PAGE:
Lapland and Finland have liberal drone flying regulations. Here’s a brief overview of your responsibilities, how to use drones in cold Arctic weather, and Lapland aerial photography services.
Since 2015, Finland has had extensive regulations on operating drones. While the following list is by no means comprehensive, it should give you a good idea of what to expect and what is expected of you when flying a drone.
- No license or permit is required*
- You must inform the Transport Safety Agency before flying your drone for the first time in Finland
- Insurance is mandatory
- Drones must be marked with contact info
- Logs must be kept
- All accidents or incidents must be reported
* New regulations will come into effect regarding drone permits in July 2020.
Permits and written permission are required for some drone flying. Examples include a drone that weighs more than 25 kg (55 lbs) or flying over 150 meters (492 feet) high. Flying beyond visual line of sight (BVLOS) and operating near airports or other restricted areas also have more stringent requirements. If you need details or help obtaining a permit, Film Lapland is always happy to help.
DroneInfo and Trafi (Finnish Transport Safety Agency) are the best resources for information on drone regulations in Finland. Aviamaps is a real-time aviation map platform that includes flight planning tools.
Drones & Cold
Operating temperatures for drones vary, depending on make and model, but when flying at subzero temperatures, here are a few things to keep in mind from aerial DPs Ilmari Mannermaa, Joonas Mattila and Niko Juntunen and drone pilot Markku Rytinki from Flatlight Creative House.
“In winter, the cold is your biggest enemy. It freezes yours fingers and propellers. Always keep your gloves on and avoid flying in moist air. Believe it or not, your mind will also function slower, making decisions more difficult. This happens to people who doesn’t have experience in the cold environment, and they’ll use a lot of energy to keep warm.”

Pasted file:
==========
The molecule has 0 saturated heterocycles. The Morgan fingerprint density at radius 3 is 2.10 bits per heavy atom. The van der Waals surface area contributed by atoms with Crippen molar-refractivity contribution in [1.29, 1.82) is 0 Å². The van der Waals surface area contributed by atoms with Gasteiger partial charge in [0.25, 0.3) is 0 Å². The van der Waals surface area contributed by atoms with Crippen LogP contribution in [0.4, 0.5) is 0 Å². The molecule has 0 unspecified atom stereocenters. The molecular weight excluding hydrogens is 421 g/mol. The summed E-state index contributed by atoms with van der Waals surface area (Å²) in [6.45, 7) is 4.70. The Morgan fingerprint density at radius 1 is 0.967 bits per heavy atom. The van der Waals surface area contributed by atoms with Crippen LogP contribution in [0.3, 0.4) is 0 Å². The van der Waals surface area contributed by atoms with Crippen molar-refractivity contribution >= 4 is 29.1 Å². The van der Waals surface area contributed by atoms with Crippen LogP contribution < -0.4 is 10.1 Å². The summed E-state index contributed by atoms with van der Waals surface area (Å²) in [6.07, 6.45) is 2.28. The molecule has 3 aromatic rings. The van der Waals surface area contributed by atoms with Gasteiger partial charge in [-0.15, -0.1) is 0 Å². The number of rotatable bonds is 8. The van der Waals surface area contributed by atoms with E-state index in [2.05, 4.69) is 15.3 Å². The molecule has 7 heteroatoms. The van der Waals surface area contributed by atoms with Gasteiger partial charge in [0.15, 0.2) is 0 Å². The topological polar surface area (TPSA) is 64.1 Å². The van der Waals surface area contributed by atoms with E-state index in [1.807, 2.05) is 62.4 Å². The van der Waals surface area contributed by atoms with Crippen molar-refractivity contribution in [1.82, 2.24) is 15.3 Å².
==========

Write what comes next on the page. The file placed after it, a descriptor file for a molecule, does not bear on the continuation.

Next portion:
“Up north, everything is covered in snow. That’s what you’re looking for, but have you thought about how to move to your dream location? It usually requires local knowledge and transportation tools like snowmobiles and snowshoes to get your drone equipment to the location in one piece.”
Drones are mechanical beings, and at low temperatures, propellers can freeze, servos might lock up, or sensors can frost over or give false readings. This is especially true on foggy or snowy days. (Fog and snow also limit your visibility, so watch where you’re flying.)
Finally, battery performance can drop in cold weather, so it’s a good idea to carry along lots of extra batteries, keep an eye on the battery indicator, and be skeptical. Estimated flying time and battery life can off by 10% or more in subzero temperatures.
Drone Services in Lapland
The easiest way to get great aerial cinematography of the seven sister fells of Pallastunturi or the snow-capped forests of Salla is with Lapland’s production service providers. They know the laws, the best practices, and have the experience and expertise to get you the best shots possible.
Angel Films is a full equipment rental company, offering production equipment for close-range aerial cinematography.
Flatlight Creative House offers comprehensive aerial cinematography services and the latest technology. Their combination of experienced pilots, Arctic expertise and high-quality drones and cameras captures Lapland at its most spectacular.
Kota Collective combines a full-service ad agency with a video production team. Specializing in quality outdoor video- and photography, they offer an array of production services, including aerial.
Photokrafix offers a wide range of video services, and their light and easily transferred equipment–including aerial equipment–allows them to adapt quickly to changing conditions.